OD practitioners, like OD interventions come in many shapes and sizes. Unlike many other organisation roles, the OD practitioner role is multi-faceted and is hard to define in regards to the work they do.
However, despite the difficulty in describing what it is an OD practitioner does the skills they need are much easier to define.
- Methodical approach
- Leadership and ownership of interventions
- Guiding hand
- Theoretical founding in intervention design
- Resource planning
- Create learning opportunities
- Ongoing progress evaluation
- Flexibility and Adaptability
- Calming presence
- Tough and supportive
- Tolerant of Ambiguity
- Safe pair of hands
- Shared responsibility
- Enabling the Client to be independent once intervention phase is done
At every stage of the OD intervention phase, the OD practitioner must remind themselves that they are their to help improve the client organisation and each individual participant to grow, learn and develop in a positive way.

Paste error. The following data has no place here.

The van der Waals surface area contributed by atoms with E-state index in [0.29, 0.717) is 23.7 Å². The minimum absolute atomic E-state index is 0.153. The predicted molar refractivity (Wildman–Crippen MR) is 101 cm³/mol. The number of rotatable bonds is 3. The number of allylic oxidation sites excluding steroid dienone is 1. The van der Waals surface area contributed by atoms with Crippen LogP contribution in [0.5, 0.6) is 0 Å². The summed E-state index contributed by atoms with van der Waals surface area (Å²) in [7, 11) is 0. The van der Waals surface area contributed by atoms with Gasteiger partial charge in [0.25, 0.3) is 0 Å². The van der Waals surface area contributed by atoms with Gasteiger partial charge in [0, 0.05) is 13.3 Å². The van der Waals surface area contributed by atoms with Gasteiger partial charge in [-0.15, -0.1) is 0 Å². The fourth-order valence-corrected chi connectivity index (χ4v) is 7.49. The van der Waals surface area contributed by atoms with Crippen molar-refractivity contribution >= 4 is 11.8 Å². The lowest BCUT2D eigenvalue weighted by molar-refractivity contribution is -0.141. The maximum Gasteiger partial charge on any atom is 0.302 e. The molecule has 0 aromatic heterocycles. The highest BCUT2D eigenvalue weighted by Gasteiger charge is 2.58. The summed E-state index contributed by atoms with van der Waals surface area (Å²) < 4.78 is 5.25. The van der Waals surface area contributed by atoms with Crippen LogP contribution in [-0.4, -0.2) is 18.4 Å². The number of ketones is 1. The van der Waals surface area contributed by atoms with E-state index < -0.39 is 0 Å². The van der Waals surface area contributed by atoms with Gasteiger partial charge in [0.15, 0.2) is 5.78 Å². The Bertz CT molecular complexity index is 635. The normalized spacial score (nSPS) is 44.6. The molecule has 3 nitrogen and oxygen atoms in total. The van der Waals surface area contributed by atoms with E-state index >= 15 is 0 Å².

By their very presence the OD practitioner will be moving the organisation system forward, consciously or unconsciously. The ability of the OD practitioner in design, developing and delivering interventions will come to nothing is the OD practitioner is unaware of the impact they are having on the client system.
Further more they should be a hub around which participants will generate ideas and positively seek change, all the while providing insight, building trusting relationships and staying true to their own values and beliefs.